Tuesday, February 21, 2012
Review: The Map of Time
The Map of Time by Félix J. Palma
My rating: 3 of 5 stars
I really liked the concept of this book, but the execution, not so much. This book had a lot of potential, and I felt like it was wasted on cliche and plots that have already been done.
Despite what the blurb says, this book is not some race against time to save great works of literature. That's one of three main plots in this book, which reads like three novellas stitched together. It's the third one, and it lacks the adventure of the blurb.
In the first section, a young man on the verge of taking his own life because his lady love was killed by Jack the Ripper gets a second chance to fix it. In the second, an independent woman falls for a hero from the future who isn't all he seems. In the third, H.G. Wells solves the mystery of murders by no weapon that's yet been invented, and both becomes the father of time travel, and doesn't. The three narratives are loosely related, and characters appear in all three narratives. H.G. Wells plays the strongest role in all three, which is too bad, because he's a jerk.
My favorite of the three narratives was the middle one, because it did something clever with the idea frequently found in romantic comedies and sitcoms about relationships based on a lie. I rooted for the liar, and even found myself liking him despite his underhandedness at the start of his section. He was one of my favorite characters, by the end.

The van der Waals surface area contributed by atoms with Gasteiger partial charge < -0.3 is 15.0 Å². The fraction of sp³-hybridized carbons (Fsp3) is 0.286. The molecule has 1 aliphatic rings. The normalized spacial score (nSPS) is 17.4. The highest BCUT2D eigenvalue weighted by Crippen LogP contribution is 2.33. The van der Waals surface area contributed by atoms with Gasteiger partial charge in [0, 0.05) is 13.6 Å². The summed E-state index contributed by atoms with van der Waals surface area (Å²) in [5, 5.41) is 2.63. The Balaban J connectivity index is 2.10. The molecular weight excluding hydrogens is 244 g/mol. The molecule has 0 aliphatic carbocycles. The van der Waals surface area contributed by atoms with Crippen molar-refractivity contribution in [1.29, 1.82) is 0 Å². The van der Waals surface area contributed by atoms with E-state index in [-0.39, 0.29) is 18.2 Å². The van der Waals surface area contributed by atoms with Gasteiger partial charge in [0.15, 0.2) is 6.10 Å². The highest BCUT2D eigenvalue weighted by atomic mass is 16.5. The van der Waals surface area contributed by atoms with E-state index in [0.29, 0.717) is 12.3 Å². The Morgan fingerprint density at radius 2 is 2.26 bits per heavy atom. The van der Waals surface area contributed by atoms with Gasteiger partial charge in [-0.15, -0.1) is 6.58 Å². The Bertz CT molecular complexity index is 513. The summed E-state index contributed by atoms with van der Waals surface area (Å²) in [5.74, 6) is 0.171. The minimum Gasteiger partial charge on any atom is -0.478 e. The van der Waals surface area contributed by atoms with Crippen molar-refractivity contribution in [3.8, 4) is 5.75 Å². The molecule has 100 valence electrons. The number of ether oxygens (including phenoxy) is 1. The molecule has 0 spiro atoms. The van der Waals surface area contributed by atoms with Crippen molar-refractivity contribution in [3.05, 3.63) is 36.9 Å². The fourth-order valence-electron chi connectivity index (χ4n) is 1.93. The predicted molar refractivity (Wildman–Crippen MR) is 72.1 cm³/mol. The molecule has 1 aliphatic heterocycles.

Unfortunately, it wasn't all that clever or well-written. Jack the Ripper and time travel isn't a new idea, and I didn't see any reason to trot him out in this story, except to traumatize Our Hero, Andrew. I didn't like the explanation of the Ripper's identity, nor did I appreciate the author's failure to acknowledge that not all prostitutes in Victorian England had chosen it as a lifelong profession. Marie Kelly could've easily been painted as a whole person if that one little factoid had been integrated into the narrative. Instead, she was there as a canvas for the Ripper to paint his horror onto.
I also objected to the writer's attempts to get into the heads of various writers of the time. He talks about various writers' inspirations for their tales, and they're so pedestrian and banal that, rather than feeling like I was privy to a secret world, I felt like the author was deliberately tearing down the classics to reduce the mystique.
The time travel within the book is the same concept as in The Time Traveler's Wife, and I didn't think it was done as well.
I can see why this book has gotten the positive buzz it has, but I just felt like I was reading an anthology rather than a whole narrative, and like a lot of the book was filler in an attempt to make it sound authentically Victorian. It was too modern to be Victorian, though, and too derivative to be a modern classic. There were some flashes of brilliance within the narrative, but, overall, it fell far short of my expectations.
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